Camhi most recently was assistant superintendent for curriculum and instruction in the Lindenhurst school district. She previously served as assistant superintendent for secondary instruction in Glen Cove schools and assistant superintendent for secondary instruction for the Mineola school district.

At Brookside Elementary School, Jen Bumford is the new principal. She previously was principal of California Avenue Elementary School in Uniondale. Bumford replaced Jack Lenson, who held the position on an interim basis.

 

BOHEMIA: New principals

The Connetquot Central School District has three new principals: Richard Shear is interim principal of Connetquot High School in Bohemia; James Williams is principal of Cherokee Street Elementary School in Ronkonkoma; and Sandra Rubin is principal of Idle Hour Elementary School in Oakdale.

Shear most recently worked as an educational leadership consultant. Before that, he was an assistant superintendent and principal in the Locust Valley school district. He replaced Gregory Murtha, who retired.

Williams previously was an assistant principal at Arrowhead Elementary School in East Setauket. Rubin earlier was Connetquot's interim assistant superintendent for curriculum and instruction.

 

HUNTINGTON: New principal

Scott Oshrin has been named principal of Southdown Primary School. He replaced Michelle Marino, who retired.

Oshrin previously was a general education and academic intervention service teacher in the Oyster Bay-East Norwich Central School District and served as assistant principal of Birch Elementary School in Merrick.

"The first month of school has solidified what I already knew the second I was appointed by the Board of Education," he said. "I'm the luckiest guy in the world to be the principal of Southdown Primary School."

 

FLORAL PARK: New principal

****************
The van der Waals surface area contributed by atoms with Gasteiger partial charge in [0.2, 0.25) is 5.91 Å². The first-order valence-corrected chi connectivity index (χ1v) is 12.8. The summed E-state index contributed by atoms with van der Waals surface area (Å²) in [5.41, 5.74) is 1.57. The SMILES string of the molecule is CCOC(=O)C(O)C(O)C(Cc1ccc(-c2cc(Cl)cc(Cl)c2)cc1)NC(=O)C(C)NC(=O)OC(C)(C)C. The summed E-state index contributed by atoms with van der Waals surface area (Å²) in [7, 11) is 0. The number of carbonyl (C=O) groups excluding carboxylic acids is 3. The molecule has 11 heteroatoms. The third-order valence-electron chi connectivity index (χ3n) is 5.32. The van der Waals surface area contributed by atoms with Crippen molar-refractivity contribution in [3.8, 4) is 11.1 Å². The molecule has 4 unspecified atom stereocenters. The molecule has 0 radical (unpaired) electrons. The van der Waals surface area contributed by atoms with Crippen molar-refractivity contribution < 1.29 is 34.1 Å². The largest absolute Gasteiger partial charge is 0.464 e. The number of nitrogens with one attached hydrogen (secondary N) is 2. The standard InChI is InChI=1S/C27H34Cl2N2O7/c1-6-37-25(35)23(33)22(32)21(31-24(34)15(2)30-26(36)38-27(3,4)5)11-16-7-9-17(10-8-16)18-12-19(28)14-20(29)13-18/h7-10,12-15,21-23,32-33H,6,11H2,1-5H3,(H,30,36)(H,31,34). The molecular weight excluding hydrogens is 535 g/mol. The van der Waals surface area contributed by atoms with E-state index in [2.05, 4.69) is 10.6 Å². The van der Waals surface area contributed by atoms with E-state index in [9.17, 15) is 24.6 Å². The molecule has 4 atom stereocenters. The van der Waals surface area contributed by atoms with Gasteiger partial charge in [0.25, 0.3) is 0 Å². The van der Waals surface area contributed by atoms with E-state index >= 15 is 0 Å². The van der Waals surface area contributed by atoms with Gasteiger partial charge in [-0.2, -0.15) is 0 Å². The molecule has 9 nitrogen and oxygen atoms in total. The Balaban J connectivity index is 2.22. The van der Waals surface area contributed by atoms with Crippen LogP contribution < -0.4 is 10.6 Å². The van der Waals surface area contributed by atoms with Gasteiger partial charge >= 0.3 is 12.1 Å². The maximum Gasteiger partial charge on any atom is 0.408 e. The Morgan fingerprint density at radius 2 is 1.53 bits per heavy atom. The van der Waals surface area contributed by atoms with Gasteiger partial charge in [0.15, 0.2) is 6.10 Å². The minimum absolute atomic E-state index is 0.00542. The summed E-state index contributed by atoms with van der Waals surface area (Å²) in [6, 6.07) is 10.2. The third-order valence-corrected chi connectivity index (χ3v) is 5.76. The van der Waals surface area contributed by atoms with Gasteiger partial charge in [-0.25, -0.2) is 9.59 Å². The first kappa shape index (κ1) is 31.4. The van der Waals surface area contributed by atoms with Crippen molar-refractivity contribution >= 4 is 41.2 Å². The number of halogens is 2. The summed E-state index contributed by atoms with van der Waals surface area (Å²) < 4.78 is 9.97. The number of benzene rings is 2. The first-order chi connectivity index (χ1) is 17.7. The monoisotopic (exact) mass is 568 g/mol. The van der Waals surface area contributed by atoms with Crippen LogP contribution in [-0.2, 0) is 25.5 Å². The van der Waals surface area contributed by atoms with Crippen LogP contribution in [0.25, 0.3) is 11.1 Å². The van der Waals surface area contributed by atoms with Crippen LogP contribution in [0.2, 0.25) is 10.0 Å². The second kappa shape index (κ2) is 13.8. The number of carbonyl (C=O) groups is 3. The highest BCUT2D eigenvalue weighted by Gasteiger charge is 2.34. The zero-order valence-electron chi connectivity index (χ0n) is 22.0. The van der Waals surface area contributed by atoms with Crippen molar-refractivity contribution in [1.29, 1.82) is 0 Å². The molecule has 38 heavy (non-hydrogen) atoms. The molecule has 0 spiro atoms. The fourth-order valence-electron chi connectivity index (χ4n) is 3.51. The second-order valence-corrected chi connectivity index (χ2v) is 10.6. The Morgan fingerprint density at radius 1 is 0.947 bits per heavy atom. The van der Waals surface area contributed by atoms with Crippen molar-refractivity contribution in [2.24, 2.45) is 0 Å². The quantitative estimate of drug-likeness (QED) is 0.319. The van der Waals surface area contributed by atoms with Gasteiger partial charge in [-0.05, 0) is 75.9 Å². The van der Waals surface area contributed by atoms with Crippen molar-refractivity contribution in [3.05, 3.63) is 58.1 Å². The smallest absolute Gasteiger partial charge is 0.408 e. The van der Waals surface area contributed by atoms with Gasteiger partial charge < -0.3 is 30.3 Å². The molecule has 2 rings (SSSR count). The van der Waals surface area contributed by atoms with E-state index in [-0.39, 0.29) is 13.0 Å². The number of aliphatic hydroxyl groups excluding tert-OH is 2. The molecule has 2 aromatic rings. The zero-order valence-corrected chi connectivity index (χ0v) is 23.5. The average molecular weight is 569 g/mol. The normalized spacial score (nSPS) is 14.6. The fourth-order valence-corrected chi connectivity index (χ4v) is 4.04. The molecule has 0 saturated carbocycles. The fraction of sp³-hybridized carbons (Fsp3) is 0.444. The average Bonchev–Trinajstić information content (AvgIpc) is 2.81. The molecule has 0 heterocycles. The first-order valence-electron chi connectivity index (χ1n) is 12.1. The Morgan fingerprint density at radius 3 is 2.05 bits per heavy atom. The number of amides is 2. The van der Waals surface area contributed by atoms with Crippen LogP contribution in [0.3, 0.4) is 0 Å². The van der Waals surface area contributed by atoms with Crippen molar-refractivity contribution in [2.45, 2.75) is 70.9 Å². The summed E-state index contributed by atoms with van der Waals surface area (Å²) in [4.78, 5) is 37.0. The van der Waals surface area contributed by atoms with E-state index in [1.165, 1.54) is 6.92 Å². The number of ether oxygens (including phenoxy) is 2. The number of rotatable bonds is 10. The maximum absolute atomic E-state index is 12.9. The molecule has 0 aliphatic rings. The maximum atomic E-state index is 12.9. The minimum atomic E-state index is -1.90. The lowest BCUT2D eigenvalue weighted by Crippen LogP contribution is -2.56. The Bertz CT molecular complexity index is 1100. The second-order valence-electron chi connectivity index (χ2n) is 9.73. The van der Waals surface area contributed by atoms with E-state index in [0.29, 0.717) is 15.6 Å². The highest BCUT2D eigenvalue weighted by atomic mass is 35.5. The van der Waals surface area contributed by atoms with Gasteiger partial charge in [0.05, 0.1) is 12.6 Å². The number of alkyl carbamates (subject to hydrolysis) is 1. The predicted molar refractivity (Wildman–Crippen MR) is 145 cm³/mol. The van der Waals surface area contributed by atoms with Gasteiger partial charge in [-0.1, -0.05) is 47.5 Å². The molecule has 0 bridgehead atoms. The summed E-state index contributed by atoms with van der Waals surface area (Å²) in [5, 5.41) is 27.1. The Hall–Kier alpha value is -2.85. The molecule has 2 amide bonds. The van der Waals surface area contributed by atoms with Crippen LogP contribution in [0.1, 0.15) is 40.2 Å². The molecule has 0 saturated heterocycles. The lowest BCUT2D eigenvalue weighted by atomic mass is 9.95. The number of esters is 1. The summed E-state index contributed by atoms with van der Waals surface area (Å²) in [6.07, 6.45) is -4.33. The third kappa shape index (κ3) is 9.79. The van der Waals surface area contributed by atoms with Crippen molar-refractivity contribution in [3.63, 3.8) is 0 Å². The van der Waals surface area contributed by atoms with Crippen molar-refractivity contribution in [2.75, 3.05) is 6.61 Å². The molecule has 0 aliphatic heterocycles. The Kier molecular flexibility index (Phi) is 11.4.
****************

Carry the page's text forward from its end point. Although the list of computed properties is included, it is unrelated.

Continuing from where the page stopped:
Frank Lukasik is the new principal of John Lewis Childs Elementary School. Lukasik, who replaced Margaret McGlynn, previously was assistant principal at Bowling Green Elementary School in Westbury.

"There is a great energy in the building and I am fortunate to be working with such a wonderful staff," Lukasik said. "I look forward to building strong relationships with the students and helping foster a love of learning within each of them. I want the children to be excited to come to school each day."

 

ISLANDWIDE: Hispanic essay contest

Long Island middle and high school students are invited to participate in the seventh annual Hispanic Heritage Month essay contest, sponsored by Florida-based media company Olympusat and Cablevision's Optimum Community — an educational initiative formerly known as Power to Learn.

The topic is: "Name a Latino, past or present, with whom you would choose to spend a day and explain why." Essays must be in English and less than 500 words. The deadline is Nov. 1.

Four winners at both the middle-school level (grades 6-8) and high-school level (grades 9-12) will be announced in December. Grand prize winners will be awarded a $2,500 scholarship, and winners of first, second and third places will receive an Apple iPad, laptop computer and Kindle Fire, respectively.

Newsday is owned by Cablevision. Essays can be submitted online at optimum.net/community, by email at edinfo @cablevision.com, or mailed to Cablevision: Optimum Community, 1111 Stewart Ave., Bethpage, NY 11714.